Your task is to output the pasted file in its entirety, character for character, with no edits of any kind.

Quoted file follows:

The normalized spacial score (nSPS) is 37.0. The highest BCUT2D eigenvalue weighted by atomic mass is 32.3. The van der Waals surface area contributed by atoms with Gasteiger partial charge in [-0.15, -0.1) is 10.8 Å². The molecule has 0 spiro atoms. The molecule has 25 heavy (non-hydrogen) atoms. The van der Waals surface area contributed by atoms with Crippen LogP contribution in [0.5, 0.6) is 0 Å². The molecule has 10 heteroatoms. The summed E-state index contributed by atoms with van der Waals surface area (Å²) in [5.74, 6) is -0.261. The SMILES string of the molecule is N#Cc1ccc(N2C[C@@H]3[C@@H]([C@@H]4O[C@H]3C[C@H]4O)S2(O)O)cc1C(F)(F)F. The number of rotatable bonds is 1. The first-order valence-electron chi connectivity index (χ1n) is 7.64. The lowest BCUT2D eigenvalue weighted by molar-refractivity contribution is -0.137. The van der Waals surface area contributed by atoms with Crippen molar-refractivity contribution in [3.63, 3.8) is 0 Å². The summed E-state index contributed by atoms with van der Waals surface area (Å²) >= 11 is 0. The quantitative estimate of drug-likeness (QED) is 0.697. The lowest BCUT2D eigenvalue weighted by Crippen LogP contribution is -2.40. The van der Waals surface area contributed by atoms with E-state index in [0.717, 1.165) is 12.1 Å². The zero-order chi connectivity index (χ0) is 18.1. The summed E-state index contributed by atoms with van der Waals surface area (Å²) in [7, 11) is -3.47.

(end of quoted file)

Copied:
The normalized spacial score (nSPS) is 37.0. The highest BCUT2D eigenvalue weighted by atomic mass is 32.3. The van der Waals surface area contributed by atoms with Gasteiger partial charge in [-0.15, -0.1) is 10.8 Å². The molecule has 0 spiro atoms. The molecule has 25 heavy (non-hydrogen) atoms. The van der Waals surface area contributed by atoms with Crippen LogP contribution in [0.5, 0.6) is 0 Å². The molecule has 10 heteroatoms. The summed E-state index contributed by atoms with van der Waals surface area (Å²) in [5.74, 6) is -0.261. The SMILES string of the molecule is N#Cc1ccc(N2C[C@@H]3[C@@H]([C@@H]4O[C@H]3C[C@H]4O)S2(O)O)cc1C(F)(F)F. The number of rotatable bonds is 1. The first-order valence-electron chi connectivity index (χ1n) is 7.64. The lowest BCUT2D eigenvalue weighted by molar-refractivity contribution is -0.137. The van der Waals surface area contributed by atoms with Crippen molar-refractivity contribution in [3.63, 3.8) is 0 Å². The summed E-state index contributed by atoms with van der Waals surface area (Å²) >= 11 is 0. The quantitative estimate of drug-likeness (QED) is 0.697. The lowest BCUT2D eigenvalue weighted by Crippen LogP contribution is -2.40. The van der Waals surface area contributed by atoms with E-state index in [0.717, 1.165) is 12.1 Å². The zero-order chi connectivity index (χ0) is 18.1. The summed E-state index contributed by atoms with van der Waals surface area (Å²) in [7, 11) is -3.47.